Carbon monoxide basics
Carbon monoxide, also known as CO, is an odorless gas that is produced by fuel-fired equipment. If a furnace were to burn all of its available fuel, and I mean 100%, you’d have something called stoichiometric combustion. There would be no carbon monoxide generated, and no wasted fuel. In the real world, this is also called Theoretical Combustion, because it doesn’t happen. There’s always some amount of CO generated by a furnace, and that’s acceptable.
How much CO is acceptable?
If these standards are good enough for the gas company, they’re good enough for us.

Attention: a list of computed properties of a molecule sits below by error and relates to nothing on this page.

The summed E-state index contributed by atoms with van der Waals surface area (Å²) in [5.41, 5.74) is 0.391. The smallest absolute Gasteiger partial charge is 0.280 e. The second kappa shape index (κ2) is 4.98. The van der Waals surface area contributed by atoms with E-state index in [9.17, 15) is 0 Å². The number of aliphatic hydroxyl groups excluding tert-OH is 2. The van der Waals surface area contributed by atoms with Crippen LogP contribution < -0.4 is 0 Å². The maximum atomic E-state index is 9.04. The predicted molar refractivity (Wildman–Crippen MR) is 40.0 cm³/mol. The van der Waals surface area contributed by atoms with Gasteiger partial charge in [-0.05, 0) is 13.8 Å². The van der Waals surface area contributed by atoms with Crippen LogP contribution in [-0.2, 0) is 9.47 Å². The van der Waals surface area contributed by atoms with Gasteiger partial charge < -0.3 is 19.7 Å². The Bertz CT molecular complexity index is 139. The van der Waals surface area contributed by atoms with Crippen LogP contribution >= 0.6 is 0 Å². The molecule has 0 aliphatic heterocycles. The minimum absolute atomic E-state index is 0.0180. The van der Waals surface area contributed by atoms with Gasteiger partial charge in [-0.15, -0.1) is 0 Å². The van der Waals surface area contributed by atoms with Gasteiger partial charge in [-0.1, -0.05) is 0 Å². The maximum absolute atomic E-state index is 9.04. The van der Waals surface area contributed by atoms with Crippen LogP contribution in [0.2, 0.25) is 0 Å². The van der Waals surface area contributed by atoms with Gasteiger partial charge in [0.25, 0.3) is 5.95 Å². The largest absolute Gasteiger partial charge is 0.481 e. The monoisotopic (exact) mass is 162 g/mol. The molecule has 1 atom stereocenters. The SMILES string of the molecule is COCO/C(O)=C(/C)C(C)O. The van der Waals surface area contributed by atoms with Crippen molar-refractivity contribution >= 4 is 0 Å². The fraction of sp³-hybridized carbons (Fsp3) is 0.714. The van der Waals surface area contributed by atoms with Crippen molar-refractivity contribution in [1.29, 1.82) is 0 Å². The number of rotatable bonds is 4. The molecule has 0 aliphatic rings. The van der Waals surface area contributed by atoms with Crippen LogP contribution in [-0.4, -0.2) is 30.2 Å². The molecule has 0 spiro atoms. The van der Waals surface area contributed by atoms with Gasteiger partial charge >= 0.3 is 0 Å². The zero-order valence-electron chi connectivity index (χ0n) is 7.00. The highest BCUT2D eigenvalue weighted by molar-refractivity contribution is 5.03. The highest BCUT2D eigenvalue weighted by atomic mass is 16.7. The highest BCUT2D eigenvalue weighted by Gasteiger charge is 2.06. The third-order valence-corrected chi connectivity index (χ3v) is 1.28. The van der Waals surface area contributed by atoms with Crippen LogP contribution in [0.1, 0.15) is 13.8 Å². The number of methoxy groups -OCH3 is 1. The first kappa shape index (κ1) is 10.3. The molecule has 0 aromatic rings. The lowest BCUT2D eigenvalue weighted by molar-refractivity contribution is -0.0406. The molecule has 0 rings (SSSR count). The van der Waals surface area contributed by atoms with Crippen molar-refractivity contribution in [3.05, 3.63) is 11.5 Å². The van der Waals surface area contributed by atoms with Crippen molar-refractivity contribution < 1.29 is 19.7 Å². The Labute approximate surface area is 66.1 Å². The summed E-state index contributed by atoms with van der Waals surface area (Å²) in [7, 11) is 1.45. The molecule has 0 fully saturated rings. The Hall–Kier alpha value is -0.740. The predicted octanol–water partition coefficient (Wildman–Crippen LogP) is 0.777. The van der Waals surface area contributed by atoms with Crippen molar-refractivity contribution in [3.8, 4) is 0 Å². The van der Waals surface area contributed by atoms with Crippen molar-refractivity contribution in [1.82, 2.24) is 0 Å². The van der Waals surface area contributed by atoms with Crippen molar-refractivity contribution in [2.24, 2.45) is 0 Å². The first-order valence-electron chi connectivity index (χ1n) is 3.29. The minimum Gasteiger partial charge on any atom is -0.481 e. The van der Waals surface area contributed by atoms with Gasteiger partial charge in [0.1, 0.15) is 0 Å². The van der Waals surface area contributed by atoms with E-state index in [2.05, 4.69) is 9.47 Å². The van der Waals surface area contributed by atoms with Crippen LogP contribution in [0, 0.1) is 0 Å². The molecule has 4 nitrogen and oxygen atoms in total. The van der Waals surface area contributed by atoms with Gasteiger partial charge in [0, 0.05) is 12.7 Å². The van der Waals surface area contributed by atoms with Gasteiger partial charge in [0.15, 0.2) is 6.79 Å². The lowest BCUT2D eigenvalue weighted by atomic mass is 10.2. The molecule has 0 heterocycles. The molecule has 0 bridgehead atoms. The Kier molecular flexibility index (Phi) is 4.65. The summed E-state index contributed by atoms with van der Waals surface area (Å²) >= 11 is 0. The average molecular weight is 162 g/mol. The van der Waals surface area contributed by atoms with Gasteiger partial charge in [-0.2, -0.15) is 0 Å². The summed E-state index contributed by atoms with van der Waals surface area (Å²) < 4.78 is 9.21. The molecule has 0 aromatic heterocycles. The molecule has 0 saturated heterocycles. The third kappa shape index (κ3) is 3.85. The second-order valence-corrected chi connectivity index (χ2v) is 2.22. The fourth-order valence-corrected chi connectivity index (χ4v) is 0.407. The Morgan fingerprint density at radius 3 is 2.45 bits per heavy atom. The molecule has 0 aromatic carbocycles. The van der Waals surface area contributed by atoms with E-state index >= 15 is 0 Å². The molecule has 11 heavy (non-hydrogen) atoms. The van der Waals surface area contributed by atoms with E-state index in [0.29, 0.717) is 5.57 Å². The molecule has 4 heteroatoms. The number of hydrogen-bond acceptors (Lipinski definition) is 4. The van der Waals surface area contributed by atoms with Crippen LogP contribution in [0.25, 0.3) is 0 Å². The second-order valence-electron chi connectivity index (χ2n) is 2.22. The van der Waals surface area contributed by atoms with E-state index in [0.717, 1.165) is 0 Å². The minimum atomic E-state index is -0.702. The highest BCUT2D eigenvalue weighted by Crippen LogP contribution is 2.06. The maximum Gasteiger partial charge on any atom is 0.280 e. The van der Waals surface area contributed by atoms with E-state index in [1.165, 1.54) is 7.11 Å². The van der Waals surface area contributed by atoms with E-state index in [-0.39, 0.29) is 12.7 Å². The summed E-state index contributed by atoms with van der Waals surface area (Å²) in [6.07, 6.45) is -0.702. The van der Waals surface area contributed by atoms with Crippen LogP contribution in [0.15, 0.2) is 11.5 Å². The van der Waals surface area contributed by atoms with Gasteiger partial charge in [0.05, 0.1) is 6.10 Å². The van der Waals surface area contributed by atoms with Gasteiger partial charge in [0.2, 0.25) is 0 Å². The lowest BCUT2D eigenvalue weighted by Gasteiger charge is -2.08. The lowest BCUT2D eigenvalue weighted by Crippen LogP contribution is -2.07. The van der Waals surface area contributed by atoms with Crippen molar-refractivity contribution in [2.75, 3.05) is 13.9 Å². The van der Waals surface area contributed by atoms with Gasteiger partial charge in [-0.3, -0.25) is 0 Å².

When to test for CO
How long should a furnace run for before testing for CO? Fifteen minutes? Five minutes? I’ve heard numbers all over the board, but the most consistent answer I’ve heard, and the one that is referenced in the Minnesota State Fuel Gas Code (Chapter 9, Subp. 6) is to wait until “the stack temperature becomes stabilized”. In other words, wait until the temperature in the flue stops rising. Once the temperature has reached a steady state, you’re good to test. I’ve found this usually happens within about 5 minutes.